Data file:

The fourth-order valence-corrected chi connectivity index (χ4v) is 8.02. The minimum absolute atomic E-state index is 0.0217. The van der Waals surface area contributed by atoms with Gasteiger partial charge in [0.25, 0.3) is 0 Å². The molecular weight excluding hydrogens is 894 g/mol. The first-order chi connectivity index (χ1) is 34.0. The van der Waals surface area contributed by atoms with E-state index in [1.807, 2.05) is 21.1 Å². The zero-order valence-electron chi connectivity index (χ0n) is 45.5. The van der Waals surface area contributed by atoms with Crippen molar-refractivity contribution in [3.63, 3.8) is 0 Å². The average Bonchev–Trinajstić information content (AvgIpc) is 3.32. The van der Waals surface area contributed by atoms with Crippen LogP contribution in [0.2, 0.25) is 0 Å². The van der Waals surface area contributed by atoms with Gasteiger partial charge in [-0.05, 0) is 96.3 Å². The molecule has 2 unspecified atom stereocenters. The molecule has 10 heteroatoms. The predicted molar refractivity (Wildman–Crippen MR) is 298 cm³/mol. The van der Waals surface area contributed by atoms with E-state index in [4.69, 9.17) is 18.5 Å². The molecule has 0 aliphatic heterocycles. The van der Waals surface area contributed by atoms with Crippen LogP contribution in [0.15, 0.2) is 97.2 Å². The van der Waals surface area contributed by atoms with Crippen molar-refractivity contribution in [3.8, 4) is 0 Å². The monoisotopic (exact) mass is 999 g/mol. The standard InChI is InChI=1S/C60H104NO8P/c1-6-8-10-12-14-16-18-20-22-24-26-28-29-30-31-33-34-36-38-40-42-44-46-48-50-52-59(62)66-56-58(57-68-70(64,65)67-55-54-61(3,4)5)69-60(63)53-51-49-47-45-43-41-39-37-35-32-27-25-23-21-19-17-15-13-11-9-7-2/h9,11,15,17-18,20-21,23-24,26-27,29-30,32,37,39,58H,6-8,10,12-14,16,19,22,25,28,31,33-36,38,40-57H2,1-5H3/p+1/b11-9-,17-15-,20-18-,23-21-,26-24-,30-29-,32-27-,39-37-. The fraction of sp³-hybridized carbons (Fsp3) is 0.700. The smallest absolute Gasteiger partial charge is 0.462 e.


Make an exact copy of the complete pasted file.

The fourth-order valence-corrected chi connectivity index (χ4v) is 8.02. The minimum absolute atomic E-state index is 0.0217. The van der Waals surface area contributed by atoms with Gasteiger partial charge in [0.25, 0.3) is 0 Å². The molecular weight excluding hydrogens is 894 g/mol. The first-order chi connectivity index (χ1) is 34.0. The van der Waals surface area contributed by atoms with E-state index in [1.807, 2.05) is 21.1 Å². The zero-order valence-electron chi connectivity index (χ0n) is 45.5. The van der Waals surface area contributed by atoms with Crippen molar-refractivity contribution in [3.63, 3.8) is 0 Å². The average Bonchev–Trinajstić information content (AvgIpc) is 3.32. The van der Waals surface area contributed by atoms with Crippen LogP contribution in [0.2, 0.25) is 0 Å². The van der Waals surface area contributed by atoms with Gasteiger partial charge in [-0.05, 0) is 96.3 Å². The molecule has 2 unspecified atom stereocenters. The molecule has 10 heteroatoms. The predicted molar refractivity (Wildman–Crippen MR) is 298 cm³/mol. The van der Waals surface area contributed by atoms with E-state index in [4.69, 9.17) is 18.5 Å². The molecule has 0 aliphatic heterocycles. The van der Waals surface area contributed by atoms with Crippen LogP contribution in [0.15, 0.2) is 97.2 Å². The van der Waals surface area contributed by atoms with Crippen molar-refractivity contribution in [3.8, 4) is 0 Å². The monoisotopic (exact) mass is 999 g/mol. The standard InChI is InChI=1S/C60H104NO8P/c1-6-8-10-12-14-16-18-20-22-24-26-28-29-30-31-33-34-36-38-40-42-44-46-48-50-52-59(62)66-56-58(57-68-70(64,65)67-55-54-61(3,4)5)69-60(63)53-51-49-47-45-43-41-39-37-35-32-27-25-23-21-19-17-15-13-11-9-7-2/h9,11,15,17-18,20-21,23-24,26-27,29-30,32,37,39,58H,6-8,10,12-14,16,19,22,25,28,31,33-36,38,40-57H2,1-5H3/p+1/b11-9-,17-15-,20-18-,23-21-,26-24-,30-29-,32-27-,39-37-. The fraction of sp³-hybridized carbons (Fsp3) is 0.700. The smallest absolute Gasteiger partial charge is 0.462 e.